PositiveIrish Times (IRE)A quixotic and nomadic seafaring writer, Raban was fascinated by the lives of the people he met ... A word stylist, Raban writes with delicacy but over-uses the phrase \'it must have seemed\', while his prose is sometimes florid. He is frequently melancholic and meditative, but his distinctive writing is characterised by precision and clarity.
MixedThe Irish Times (IRE)While her views are thought-provoking and provide a social snapshot, they present a problem as the world has moved on and news events have overtaken her writing: Trump has since been impeached, Brexit has finally happened and Harry and Meghan have fled to Canada. Parts of the book are tinged with sadness. The most moving passages are about her once wife and now civil partner Elizabeth (they married in 1949), who has dementia ... Many of these pieces are trivial, some fall flat while others have a spark ...Thinking Again is a reflective collection but its underlying tone is melancholy with a sense of self-aggrandisement ... A weary resignation with the world persists in her musings, at odds with a writer who lived a restless and swashbuckling life. There are flashes of vivacity – she enjoys the power of certain words and can still turn an evocative phrase. An acerbic wit and gentle playfulness is apparent in some entries, and although many are insignificant, she is surely to be applauded for her indomitable spirit, battling on in the writing business in her tenth decade, reflecting life’s twists and turns when younger scribes would have called it a day.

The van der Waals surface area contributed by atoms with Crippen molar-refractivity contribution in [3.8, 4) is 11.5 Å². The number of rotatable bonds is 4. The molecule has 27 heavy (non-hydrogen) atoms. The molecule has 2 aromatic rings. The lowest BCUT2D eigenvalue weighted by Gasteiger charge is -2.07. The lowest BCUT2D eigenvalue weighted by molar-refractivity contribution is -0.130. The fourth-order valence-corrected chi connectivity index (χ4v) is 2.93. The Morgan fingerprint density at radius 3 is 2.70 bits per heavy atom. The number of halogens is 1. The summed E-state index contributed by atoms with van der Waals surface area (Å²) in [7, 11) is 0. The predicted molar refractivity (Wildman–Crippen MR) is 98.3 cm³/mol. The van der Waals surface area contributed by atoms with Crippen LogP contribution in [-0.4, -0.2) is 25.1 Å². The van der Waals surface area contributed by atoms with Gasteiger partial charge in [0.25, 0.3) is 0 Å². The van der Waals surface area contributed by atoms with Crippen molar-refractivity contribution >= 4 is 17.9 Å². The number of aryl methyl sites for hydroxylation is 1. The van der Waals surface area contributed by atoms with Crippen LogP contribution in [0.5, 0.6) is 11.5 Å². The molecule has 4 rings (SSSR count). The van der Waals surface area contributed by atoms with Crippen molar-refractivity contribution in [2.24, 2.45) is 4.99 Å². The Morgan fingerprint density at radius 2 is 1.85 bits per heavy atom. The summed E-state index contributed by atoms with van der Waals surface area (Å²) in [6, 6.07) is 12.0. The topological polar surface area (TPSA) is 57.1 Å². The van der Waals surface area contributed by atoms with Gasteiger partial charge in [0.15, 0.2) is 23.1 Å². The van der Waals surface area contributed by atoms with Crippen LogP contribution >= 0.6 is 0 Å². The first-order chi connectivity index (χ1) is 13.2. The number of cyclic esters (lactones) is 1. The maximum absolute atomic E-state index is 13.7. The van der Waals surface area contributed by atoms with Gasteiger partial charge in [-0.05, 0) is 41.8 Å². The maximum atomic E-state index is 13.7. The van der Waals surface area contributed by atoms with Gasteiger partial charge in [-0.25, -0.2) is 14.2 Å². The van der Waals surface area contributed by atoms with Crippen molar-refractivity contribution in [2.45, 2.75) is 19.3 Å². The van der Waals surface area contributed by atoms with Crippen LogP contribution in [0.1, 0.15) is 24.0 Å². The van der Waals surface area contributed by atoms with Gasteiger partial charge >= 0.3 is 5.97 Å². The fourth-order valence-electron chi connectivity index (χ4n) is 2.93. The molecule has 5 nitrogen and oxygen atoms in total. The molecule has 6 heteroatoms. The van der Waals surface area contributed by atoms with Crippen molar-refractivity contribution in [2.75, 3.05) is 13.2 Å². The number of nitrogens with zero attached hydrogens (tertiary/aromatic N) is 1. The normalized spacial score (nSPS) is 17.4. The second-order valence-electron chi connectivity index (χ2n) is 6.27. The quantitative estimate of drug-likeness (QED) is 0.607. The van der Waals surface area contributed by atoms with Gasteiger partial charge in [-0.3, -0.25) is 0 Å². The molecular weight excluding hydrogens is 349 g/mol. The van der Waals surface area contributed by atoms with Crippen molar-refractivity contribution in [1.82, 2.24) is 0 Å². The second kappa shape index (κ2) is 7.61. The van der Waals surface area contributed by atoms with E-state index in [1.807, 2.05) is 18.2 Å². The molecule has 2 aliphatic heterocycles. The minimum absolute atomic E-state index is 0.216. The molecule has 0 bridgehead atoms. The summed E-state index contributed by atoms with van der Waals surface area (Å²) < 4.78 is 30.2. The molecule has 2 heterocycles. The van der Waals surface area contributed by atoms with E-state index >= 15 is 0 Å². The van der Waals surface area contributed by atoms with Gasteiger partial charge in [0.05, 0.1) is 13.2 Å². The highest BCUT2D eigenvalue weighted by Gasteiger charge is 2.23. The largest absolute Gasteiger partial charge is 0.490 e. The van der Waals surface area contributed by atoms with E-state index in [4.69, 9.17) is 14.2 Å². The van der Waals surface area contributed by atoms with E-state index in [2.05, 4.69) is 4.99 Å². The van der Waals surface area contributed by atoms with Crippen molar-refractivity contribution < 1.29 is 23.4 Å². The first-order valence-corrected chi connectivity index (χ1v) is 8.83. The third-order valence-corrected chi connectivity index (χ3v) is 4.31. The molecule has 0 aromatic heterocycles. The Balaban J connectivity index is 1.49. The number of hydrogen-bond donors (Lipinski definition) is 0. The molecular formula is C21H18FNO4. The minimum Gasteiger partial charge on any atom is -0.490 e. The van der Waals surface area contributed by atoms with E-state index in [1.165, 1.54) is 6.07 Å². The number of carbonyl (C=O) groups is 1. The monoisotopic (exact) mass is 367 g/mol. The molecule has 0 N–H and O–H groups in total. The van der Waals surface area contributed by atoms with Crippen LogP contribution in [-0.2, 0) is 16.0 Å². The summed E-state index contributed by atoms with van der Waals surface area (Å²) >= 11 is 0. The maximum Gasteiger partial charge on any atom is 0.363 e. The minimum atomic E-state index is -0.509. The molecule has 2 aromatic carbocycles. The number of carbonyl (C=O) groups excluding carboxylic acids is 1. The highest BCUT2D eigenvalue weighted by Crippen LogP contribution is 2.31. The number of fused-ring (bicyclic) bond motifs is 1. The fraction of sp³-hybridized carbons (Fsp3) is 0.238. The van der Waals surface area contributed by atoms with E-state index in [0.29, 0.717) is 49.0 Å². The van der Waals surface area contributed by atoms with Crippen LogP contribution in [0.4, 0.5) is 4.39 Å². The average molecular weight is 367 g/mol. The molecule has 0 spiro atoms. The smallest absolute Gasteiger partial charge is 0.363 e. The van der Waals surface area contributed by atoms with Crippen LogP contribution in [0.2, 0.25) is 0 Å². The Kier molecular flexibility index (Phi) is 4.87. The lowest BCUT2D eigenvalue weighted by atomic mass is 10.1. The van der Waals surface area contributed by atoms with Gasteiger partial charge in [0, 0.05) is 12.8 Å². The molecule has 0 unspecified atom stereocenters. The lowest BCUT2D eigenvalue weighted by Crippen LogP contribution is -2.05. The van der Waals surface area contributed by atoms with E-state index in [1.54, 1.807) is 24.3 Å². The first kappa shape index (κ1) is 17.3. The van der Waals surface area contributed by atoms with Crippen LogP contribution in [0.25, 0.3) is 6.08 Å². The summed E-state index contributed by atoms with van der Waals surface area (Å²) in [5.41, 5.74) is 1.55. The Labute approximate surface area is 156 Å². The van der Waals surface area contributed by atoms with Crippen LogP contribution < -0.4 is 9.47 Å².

MixedThe Irish Times\"Her pieces include colourful stories ... Morris aficionados will not find much new material here since some stories are reheated from earlier work ... Her cheerfulness and passion are still to the fore... but the energy and inventiveness that characterises Morris’s writing capturing the genius loci is missing. There is an absence of any insight into the present world turmoil or of a light being shone on turbulent times.\